Editorial

August 28, 2012
Jonathan Teghtmeyer

Happy New Year!

Summer has ended, and if a certain retailer’s back-to-school TV commercial that features a Christmas song is to be believed, ­September, not December, is the “Most Wonderful Time of the Year.”

According to the commercial, the start of the school year is a time for parents to celebrate a new-found freedom as teachers again assume daily responsibility for their children. The commercial also perpetuates the notion that students bemoan the end of the halcyon days of summer and dread returning to the classroom. Sure, lots of kids might prefer spending lazy days at the lake, hanging out at the skate park or playing video games, but schools can be exciting places, especially when students look ahead to the possibilities offered by a new school year.

As for teachers, they greet September with hope and optimism as they look forward to meeting new students or teaching a new course. Given the often stressful conditions and long hours of teaching, and the increasing diversity of the student population, teaching in a way that engages students can prove to be a challenge.

Teachers are practitioners of a craft that is both an art and a science. Every lesson is a little experiment in which we hope to connect students to ­curricular content in the most meaningful way possible. At our best, we inspire every student’s curiosity and their desire for knowledge as we help them navigate the demands of the curriculum and achieve desired outcomes.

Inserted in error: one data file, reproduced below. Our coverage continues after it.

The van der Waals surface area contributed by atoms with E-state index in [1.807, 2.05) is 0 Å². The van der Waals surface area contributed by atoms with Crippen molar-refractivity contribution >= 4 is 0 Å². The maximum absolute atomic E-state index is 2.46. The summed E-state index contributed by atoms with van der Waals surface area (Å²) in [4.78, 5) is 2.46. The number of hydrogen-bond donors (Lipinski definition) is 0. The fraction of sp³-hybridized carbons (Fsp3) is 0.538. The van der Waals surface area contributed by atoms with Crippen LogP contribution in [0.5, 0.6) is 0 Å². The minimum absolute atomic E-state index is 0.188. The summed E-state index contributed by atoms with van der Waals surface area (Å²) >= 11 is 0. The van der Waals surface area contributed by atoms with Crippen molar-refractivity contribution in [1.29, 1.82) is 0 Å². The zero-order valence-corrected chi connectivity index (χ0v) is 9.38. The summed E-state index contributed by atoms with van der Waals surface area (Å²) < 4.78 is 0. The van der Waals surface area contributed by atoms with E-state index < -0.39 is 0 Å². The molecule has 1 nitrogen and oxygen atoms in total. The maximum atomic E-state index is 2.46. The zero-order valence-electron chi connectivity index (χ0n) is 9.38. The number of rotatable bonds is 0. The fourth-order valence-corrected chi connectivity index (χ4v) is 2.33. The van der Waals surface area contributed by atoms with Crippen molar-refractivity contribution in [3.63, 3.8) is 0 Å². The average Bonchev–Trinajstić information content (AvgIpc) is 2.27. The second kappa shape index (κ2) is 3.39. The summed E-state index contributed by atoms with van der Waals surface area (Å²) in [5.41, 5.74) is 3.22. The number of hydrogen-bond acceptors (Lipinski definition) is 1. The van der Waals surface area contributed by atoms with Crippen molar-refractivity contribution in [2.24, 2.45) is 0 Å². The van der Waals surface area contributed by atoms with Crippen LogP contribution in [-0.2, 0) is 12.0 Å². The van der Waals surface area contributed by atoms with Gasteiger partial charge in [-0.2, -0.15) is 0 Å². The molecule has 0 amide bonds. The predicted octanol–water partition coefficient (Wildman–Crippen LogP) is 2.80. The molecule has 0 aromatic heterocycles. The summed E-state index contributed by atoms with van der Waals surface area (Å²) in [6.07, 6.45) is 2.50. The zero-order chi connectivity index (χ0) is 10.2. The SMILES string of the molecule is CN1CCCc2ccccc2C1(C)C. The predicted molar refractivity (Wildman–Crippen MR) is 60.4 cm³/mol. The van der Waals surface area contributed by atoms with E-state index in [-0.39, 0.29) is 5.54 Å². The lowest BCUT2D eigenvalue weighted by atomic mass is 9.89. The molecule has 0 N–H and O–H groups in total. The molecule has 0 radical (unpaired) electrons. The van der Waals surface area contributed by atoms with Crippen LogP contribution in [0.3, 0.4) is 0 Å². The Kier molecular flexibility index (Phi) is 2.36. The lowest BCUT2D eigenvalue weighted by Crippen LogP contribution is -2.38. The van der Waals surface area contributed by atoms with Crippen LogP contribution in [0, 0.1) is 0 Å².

Teaching is a highly reflective profession, and as teachers prepare lessons based on sound pedagogy, they think carefully, execute plans, assess results and consider how to adjust lessons for next time.

I confess that I was awful at keeping journals in my undergraduate practicum placements. Little did I know how important that activity would be when I started teaching seven different courses a year in a rural school. My advice to beginning teachers, therefore, is to journal every day, if you can, because a lot of time can pass before you sit down to prepare for the same lesson next year and having notes on what did and didn’t work will help you a lot.

The beginning of each new school year is a blank slate and brings so many heightened emotions for teachers. We have reflected on last year, planned new units and tweaked our lessons. We are ready to meet new students, all of whom are individuals with their own personalities, strengths, weaknesses, gifts, talents and history. We hope to amaze them; we know we will be amazed by them.

Teaching is incredibly important and rewarding work. For returning teachers, I wish the best year yet. For our colleagues new to the profession, I wish you the same thing, but add that the year ahead will be full of challenges and rewards, triumphs and failures. Be honest, flexible, resilient and patient. Remember that all your colleagues have been there before, so call on them—they are a great resource. You have joined a noble and valued profession. Welcome!

I welcome your comments—contact me at jonathan.teghtmeyer@ata.ab.ca.